use a name player for a draw.
Enter Ivan Rodriguez. I-Rod's days of not embarrassing himself at the
plate are long since gone, and it's rarely a good idea to sign a 38-year old
catcher to a two-year deal. Nevertheless, he gives the Nationals
leadership, marketability, and still one of the best defensive backstops in the
game for just $3 million per season. Pudge has
a long history of spinning poor
teams into good ones, and I wouldn't bet against that happening in Washington.
We covered a lot of this in the Tigers section, but the D-backs swapped out a
phenom in Max Scherzer along with the second-best pitching prospect in their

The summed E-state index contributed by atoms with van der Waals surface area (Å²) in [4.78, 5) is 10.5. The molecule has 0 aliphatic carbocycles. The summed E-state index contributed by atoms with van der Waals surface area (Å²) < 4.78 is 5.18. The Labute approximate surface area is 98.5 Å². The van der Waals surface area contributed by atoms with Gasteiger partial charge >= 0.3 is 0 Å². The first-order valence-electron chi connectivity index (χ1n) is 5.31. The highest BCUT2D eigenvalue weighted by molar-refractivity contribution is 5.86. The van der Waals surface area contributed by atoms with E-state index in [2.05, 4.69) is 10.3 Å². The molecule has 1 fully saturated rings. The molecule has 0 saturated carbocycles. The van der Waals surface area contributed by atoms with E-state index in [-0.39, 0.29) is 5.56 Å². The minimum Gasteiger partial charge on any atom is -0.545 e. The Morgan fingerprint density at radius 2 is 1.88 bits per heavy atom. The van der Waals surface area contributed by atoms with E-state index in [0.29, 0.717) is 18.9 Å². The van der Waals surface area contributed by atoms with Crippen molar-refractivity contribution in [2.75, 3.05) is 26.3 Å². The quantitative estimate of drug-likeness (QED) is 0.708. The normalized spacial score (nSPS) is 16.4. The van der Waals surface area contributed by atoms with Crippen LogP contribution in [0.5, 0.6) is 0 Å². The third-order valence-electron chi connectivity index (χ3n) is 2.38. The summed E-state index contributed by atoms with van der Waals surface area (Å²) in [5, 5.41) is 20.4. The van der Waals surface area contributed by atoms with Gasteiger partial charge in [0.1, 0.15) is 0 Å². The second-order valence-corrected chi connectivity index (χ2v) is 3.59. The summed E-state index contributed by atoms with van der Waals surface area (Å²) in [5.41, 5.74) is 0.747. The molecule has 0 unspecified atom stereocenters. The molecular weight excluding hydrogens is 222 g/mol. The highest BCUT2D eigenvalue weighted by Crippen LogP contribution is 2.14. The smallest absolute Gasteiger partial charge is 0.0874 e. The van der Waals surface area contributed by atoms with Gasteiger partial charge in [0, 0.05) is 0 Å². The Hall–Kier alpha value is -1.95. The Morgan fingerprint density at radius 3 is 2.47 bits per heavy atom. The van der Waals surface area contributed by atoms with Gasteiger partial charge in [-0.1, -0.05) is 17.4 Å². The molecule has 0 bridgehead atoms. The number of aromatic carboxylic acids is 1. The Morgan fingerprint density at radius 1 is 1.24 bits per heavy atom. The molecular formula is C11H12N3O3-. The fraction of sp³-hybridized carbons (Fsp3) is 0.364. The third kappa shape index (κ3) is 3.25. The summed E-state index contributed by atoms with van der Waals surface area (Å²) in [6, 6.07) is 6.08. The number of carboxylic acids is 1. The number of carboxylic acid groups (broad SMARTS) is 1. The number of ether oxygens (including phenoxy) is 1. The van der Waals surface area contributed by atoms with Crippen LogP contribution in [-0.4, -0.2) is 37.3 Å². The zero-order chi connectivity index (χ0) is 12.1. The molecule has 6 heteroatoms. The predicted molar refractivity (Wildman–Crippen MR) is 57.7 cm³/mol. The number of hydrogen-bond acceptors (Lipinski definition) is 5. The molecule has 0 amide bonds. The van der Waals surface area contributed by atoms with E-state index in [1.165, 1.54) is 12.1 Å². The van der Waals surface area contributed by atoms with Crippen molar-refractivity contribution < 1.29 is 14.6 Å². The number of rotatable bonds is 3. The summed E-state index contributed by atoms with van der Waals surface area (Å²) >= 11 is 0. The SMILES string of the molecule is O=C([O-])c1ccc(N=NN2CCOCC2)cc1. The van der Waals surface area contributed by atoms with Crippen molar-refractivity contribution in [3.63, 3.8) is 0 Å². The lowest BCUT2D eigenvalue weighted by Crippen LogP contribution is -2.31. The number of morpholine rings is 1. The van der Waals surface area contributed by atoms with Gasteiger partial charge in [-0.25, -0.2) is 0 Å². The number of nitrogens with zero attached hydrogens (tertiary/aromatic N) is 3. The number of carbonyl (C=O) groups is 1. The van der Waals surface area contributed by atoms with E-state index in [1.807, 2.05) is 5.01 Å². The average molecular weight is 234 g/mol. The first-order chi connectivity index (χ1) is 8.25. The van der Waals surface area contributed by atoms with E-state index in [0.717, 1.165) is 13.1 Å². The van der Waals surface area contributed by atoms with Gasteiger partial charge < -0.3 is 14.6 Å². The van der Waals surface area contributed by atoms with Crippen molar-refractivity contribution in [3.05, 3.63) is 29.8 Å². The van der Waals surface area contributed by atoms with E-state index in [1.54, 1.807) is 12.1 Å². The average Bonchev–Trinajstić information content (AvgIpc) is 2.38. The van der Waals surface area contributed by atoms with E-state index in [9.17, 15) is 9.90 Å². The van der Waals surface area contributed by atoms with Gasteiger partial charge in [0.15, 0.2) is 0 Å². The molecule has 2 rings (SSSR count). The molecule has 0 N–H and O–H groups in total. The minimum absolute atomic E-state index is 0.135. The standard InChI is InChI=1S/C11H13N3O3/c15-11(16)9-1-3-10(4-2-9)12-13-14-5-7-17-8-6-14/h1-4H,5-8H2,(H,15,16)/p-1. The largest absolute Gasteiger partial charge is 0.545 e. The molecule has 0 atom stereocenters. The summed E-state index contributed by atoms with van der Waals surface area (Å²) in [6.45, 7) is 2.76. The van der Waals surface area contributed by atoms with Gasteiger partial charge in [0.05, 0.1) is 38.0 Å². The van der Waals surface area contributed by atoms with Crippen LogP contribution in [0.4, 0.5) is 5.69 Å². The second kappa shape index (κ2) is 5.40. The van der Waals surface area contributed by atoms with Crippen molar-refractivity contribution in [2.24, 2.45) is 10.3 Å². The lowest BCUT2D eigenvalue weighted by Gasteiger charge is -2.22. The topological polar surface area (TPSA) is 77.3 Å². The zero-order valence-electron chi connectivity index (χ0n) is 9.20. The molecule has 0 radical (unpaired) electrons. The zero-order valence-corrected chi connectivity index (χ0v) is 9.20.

organization in Daniel Schlereth for two arms with huge question marks dangling
on them. Some say that Scherzer couldn't go deep into ballgames and was an
injury waiting to happen, but his BAA was .228 in the 5th inning, .234 in the
6th, and .200 in the 7th last year. Oh, and his FIP was 3.90, nearly half
a run better than Jackson's. And he's younger and under team control for
Granted, Ian Kennedy's 19-6 record, 1.95 ERA, and 10 K/9 in his minor league
career are mighty impressive, but he still hasn't proven that he is more than a
Quadruple-A pitcher. And since he is coming off an injury himself, the
reason behind dealing Scherzer becomes even more muddled.
The Cubs are graded as losers because their position weakens every day they
do not trade Milton Bradley. There is no team out there that cannot live
without Milton Bradley, whereas the Cubs simply cannot live with him. The
fact that no deal got done in Indy exposes Jim Hendry's lie that a half dozen
teams are even interested in Bradley. Also, without knowing exactly what